There is a certain degree of divergence from other popular versions of the Mahabharata; however, I guess it is a matter of individual judgement and . Having not studied Vyasa's original, I am in no position to comment on that.
The series is however commendable in the way it puts the story of Krishna, why, Krishna himself, within the reach of the commonest of people. You don't need to be a learned scholar to understand Him here.
Munshi intended to write the story of Krishna upto the point when He reveals Himself in all His Cosmic Vishwarupa glory; however, he passed away while the eighth volume was still in progress - the story had not even reached the game of dice that the Pandavas and Kauravas played. Who knows, what other mysteries Munshi would have unravelled in those unwritten volumes!
The seven series volume (the publishers decided to add the unfinished eighth volume as an appendix to the seventh) is available at all Bhavan's book stores (that's how the bookstores of the Bharatiya Vidya Bhavan are popularly known) and are very economically priced. There is a Bhavan's book store in Mumbai near Chowpatty, in the lane that runs adjacent to Wilson College. The shop assistant here is a fabulous guy and will guide you to the book you want - he knows all the books stocked there, and probably a synopsis of each, by heart!

Tuesday, April 08, 2008


ನಮ್ಮ ಊರು ಬೆಂಗಳೂರು, ಹೊಯ್, ಆನಂದದ ತವರೂರು... ಹೊಯ್ ಹೊಯ್ ಹೊಯ್ ಹೊಯ್!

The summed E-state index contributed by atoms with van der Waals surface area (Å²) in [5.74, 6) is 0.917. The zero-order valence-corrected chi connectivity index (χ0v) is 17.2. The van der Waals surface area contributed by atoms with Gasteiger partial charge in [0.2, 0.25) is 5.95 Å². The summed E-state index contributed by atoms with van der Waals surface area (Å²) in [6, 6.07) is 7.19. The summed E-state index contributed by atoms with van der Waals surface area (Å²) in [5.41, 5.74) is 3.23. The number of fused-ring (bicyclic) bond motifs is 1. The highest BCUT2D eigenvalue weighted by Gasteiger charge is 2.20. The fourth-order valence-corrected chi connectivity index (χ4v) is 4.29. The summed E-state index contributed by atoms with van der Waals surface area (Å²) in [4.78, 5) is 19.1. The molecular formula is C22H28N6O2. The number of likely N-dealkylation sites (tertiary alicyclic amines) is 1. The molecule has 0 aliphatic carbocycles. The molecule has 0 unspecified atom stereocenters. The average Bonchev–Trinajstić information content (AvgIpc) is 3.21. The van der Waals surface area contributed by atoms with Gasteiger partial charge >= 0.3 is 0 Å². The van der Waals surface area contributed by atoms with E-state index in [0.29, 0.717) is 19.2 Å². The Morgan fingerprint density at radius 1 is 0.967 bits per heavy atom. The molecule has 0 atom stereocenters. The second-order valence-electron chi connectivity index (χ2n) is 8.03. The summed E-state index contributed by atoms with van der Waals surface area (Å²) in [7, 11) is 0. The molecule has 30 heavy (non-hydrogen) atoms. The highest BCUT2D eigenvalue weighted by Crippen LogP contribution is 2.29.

ಸುಮ್ಮನೆ ಕನ್ನಡದಲ್ಲಿ ಬರೆಯುವ ಹಂಬಲ, ಏನು ಮಾಡಲಿ, ನಾಲ್ಕು ವರ್ಷಗಳಿಂದ ನಮ್ಮ ಭಾಷೆಯನ್ನೂ ಓದಿಲ್ಲ, ಬರೆದನ್ತು ಹಲವರು ವರ್ಷಗಳೇ ಕಳೆದಿವೆ! ಎಂಥ ಆನಂದ, ಎಂಥ ಆನಂದ! ಕನ್ನಡ ಭಾಷೆಯ ಲಿಪಿ ಎಷ್ಟು ಸುಂದರ! ನೋಡಿದರೆ, ನೋಡುತ್ತಲೇ ಇರೋಣವೆನಿಸುತ್ತದೆ! ಇಂದು ಆನಂದ ನಾ ತಾಳಲಾರೆ.

Death of an icon

Charlton Heston, better known for his portrayal of Moses in the movie The Ten Commandments and Judea Ben Hur in Ben Hur passed away, at the age of 84. Endowed with an Adonis like face and a deep rumbling baritone, Heston seemed made-to-order for larger than life mythological roles.
My earliest memory of Heston is of Moses in The Ten Commandments. Such was his screen presence that even today, many many moons after I first saw the movie, the mention of Moses evokes the face of Charlton Heston. Though personally, I believe he did a better job (of acting) in Ben Hur. Another memorable movie is The Planet of the Apes, in which he essays the role of Taylor, a spacecarft-wrecked astronaut who crashlands on earth in the distant future to find that apes are the dominant species and humans, primitive and mute. "Take your stinking paws off me, you damn ape" - a line delivered by Heston to the shock of a couple of ape scientists, is immortalised in movie lore, and memory. Heston has such a towering presence in the movie that a 2001 re-make faded in comparison, and in the box office too.